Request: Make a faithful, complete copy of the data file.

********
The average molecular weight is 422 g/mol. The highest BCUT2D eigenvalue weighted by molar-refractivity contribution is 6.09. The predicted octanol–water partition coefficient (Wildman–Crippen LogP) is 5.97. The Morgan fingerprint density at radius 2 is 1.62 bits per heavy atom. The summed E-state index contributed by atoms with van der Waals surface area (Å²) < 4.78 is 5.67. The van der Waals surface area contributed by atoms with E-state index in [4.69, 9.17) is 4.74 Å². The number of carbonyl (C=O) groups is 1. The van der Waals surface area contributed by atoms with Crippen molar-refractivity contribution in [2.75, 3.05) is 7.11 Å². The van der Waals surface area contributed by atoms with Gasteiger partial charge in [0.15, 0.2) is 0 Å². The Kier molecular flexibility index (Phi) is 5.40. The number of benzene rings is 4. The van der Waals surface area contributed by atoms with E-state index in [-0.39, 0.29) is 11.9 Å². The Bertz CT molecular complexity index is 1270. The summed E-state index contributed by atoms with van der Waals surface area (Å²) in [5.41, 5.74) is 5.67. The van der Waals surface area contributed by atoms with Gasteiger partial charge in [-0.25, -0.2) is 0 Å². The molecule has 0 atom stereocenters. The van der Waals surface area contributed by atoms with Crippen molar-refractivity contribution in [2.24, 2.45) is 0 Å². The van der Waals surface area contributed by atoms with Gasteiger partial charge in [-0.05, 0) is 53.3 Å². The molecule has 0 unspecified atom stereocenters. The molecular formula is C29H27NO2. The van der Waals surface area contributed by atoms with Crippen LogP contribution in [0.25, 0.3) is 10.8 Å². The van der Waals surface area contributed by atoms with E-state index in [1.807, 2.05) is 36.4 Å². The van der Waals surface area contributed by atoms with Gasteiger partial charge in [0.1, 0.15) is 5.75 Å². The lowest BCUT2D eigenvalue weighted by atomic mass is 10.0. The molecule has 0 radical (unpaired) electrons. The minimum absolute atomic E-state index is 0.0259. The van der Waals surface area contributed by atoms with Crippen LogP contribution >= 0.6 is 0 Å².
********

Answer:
The average molecular weight is 422 g/mol. The highest BCUT2D eigenvalue weighted by molar-refractivity contribution is 6.09. The predicted octanol–water partition coefficient (Wildman–Crippen LogP) is 5.97. The Morgan fingerprint density at radius 2 is 1.62 bits per heavy atom. The summed E-state index contributed by atoms with van der Waals surface area (Å²) < 4.78 is 5.67. The van der Waals surface area contributed by atoms with E-state index in [4.69, 9.17) is 4.74 Å². The number of carbonyl (C=O) groups is 1. The van der Waals surface area contributed by atoms with Crippen molar-refractivity contribution in [2.75, 3.05) is 7.11 Å². The van der Waals surface area contributed by atoms with Gasteiger partial charge in [0.15, 0.2) is 0 Å². The Kier molecular flexibility index (Phi) is 5.40. The number of benzene rings is 4. The van der Waals surface area contributed by atoms with E-state index in [-0.39, 0.29) is 11.9 Å². The Bertz CT molecular complexity index is 1270. The summed E-state index contributed by atoms with van der Waals surface area (Å²) in [5.41, 5.74) is 5.67. The van der Waals surface area contributed by atoms with Gasteiger partial charge in [-0.25, -0.2) is 0 Å². The molecule has 0 atom stereocenters. The van der Waals surface area contributed by atoms with Crippen molar-refractivity contribution in [2.24, 2.45) is 0 Å². The van der Waals surface area contributed by atoms with Gasteiger partial charge in [-0.05, 0) is 53.3 Å². The molecule has 0 unspecified atom stereocenters. The molecular formula is C29H27NO2. The van der Waals surface area contributed by atoms with Crippen LogP contribution in [0.25, 0.3) is 10.8 Å². The van der Waals surface area contributed by atoms with E-state index in [1.807, 2.05) is 36.4 Å². The van der Waals surface area contributed by atoms with Gasteiger partial charge in [0.1, 0.15) is 5.75 Å². The lowest BCUT2D eigenvalue weighted by atomic mass is 10.0. The molecule has 0 radical (unpaired) electrons. The minimum absolute atomic E-state index is 0.0259. The van der Waals surface area contributed by atoms with Crippen LogP contribution >= 0.6 is 0 Å².